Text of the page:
Bluesound Node 2i would be a good startup streamer. Down the road you can add an outboard DAC to further improve the sound of Node 2i (for example Ayre Codex DAC).
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You can start with any home computer, laptop, tablet or smartphone you already own and run a wired connection to digital or analog inputs to start or even easier put a Bluetooth adapter on an amp line input and start with that.
I auditioned gear at a dealer recently using Plex app on on my iPhone with Bluetooth connection to the amp streaming from my music library at home and it sounded very good. Any music streaming software or service you choose like say Spotify for decent sound and wide selection will do.
+1 for Bluesound Node 2i as a great place to start with the idea of stepping up to a better outboard DAC down the road if you really get into it. But to really take advantage of it, I suggest subscribing to a good lossless streaming service like Qobuz or Tidal which stream at CD or better quality. Node 2i retails for $550 but can be had for less. New, used, or refurbished Node 2 or Node N100, earlier models in the Bluesound lineup which all utilize the same user friendly Blu OS user interface software would also be good places to get a start.
The simplest, least expensive way to begin is with a Bluetooth receiver plugged into one of the analog inputs on your amp. That will let you test the concept using Spotify, Pandora, Amazon Music, internet radio and other sources. The quality of Bluetooth transmission isn’t what you get from a CD but it may be good enough for awhile, particularly if you pick a receiver with aptX HD built in. One of my friends with a full McIntosh stack and Nola speakers is quite happy with a $149 Bluetooth receiver for casual listening.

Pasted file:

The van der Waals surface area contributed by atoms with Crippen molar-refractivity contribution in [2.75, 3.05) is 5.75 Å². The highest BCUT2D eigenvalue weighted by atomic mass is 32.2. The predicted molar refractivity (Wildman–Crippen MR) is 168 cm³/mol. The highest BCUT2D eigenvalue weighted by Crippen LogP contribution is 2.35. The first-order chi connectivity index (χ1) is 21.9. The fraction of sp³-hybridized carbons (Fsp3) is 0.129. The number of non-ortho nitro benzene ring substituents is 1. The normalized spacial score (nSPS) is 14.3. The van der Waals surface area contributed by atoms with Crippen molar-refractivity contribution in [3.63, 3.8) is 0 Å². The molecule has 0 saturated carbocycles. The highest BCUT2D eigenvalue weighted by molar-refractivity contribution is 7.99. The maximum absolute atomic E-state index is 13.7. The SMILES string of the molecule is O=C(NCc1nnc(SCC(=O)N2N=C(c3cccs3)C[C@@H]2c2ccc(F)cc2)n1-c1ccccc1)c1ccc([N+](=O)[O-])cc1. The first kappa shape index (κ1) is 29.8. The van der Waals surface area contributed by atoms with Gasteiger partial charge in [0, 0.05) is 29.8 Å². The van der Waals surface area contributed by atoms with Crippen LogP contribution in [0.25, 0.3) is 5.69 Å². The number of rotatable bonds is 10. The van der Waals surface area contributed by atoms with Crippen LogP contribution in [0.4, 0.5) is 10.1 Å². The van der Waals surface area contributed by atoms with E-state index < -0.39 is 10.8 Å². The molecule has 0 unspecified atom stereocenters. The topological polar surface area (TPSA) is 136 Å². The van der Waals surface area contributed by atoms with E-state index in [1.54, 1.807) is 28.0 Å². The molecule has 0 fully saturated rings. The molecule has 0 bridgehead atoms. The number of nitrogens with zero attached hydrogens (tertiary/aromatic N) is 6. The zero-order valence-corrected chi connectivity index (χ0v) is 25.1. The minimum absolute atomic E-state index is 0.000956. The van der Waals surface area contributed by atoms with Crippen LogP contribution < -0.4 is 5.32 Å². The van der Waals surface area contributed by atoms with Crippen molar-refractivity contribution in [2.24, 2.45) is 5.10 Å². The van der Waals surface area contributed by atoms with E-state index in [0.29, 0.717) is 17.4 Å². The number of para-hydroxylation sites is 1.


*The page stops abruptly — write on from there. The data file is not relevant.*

Pick one with good customer reviews from this page in your price range and give it a try. https://amzn.to/38p3kMc
If you pick one with digital output you could add a DAC between it and the amp to improve the sound but I wouldn't spend a lot of money on that solution rather than moving to a streamer that would use WiFi rather than Bluetooth.
I have a good dac, and don’t really want to pay for the dac in devices like the Bluesound Node 2, or a $5K+ Lumin; Is it correct that all I would need to get Tidal and Qobuz is something like a $70 “KEiiD WiFi & Bluetooth (CSR 5.0) Wireless Stereo Receiver for 2.0/2.1 Home Audio System Optical S/PDIF“? Anything better at a reasonable price?
For a Few Dollars More. You could get a Schiit Modi for $99. Then you could go USB out of a tablet or laptop to the Modi then analog into the Sherwood. That opens up the option of doing a Trial subscription to Tidal or Qobuz and testing higher resolution content up to 24/192. If you have eclectic music tastes you can stream Radio Paradise FLAC 16/48 for free through a browser tab.
From looking at pictures of the rear of the Lexicon DC-2, you have available both audio RCA style analog inputs as well as digital spidif style digital inputs. The spidif inputs make use of the DC-2's DAC, the audio RCA inputs need to make use of a DAC external to the DC-2, such as the internal DAC of a network player such as a Bluesound Node, or of a separate outboard DAC. A Bluesound Node could be hooked up by either connection, but given that the DC-2 design is over 20 years old, it will more than likely be bested by more contemporary DACs, such as the internal DAC of a Bluesound Node.
"I have a good DAC and want to pair it up with a $70 steamer I saw on Amazon." Give it a try, you're only out a small amount of money if you're not happy, but I would suggest that what you're feeding the DAC matters. Keep in mind also that the app(s) you use to access streaming services and your stored music vary a lot. One of the best things about Bluesound is their app.
If you want to keep it really cheap and simple and let your existing equipment do all the lifting, get an Amazon Echo Dot. Until a month ago I had a similar setup with a DC-2 into a Sherbourn 7/2100a. I used the Echo for all the streaming stuff, Pandora, Spotify, Tunein, and to stream music from my computer. It uses the audio cable with RCAs on one end and earphone jack on the Echo end. No fuss no muss. I also have small stereos in the kitchen and bedroom with Dots, and they can stream a station simultaneously like a Sonos system.
When I first started out streaming but not wanting to spend a lot at first.. I went with the AudioEngine B-1 bluetooth with a chromebook for source. RCA out with a decent interconnect to your amp and your good to go. Latter on you could step up by putting a dac between the B-1 and your amp. DH Labs toslink cable is a great choice for this.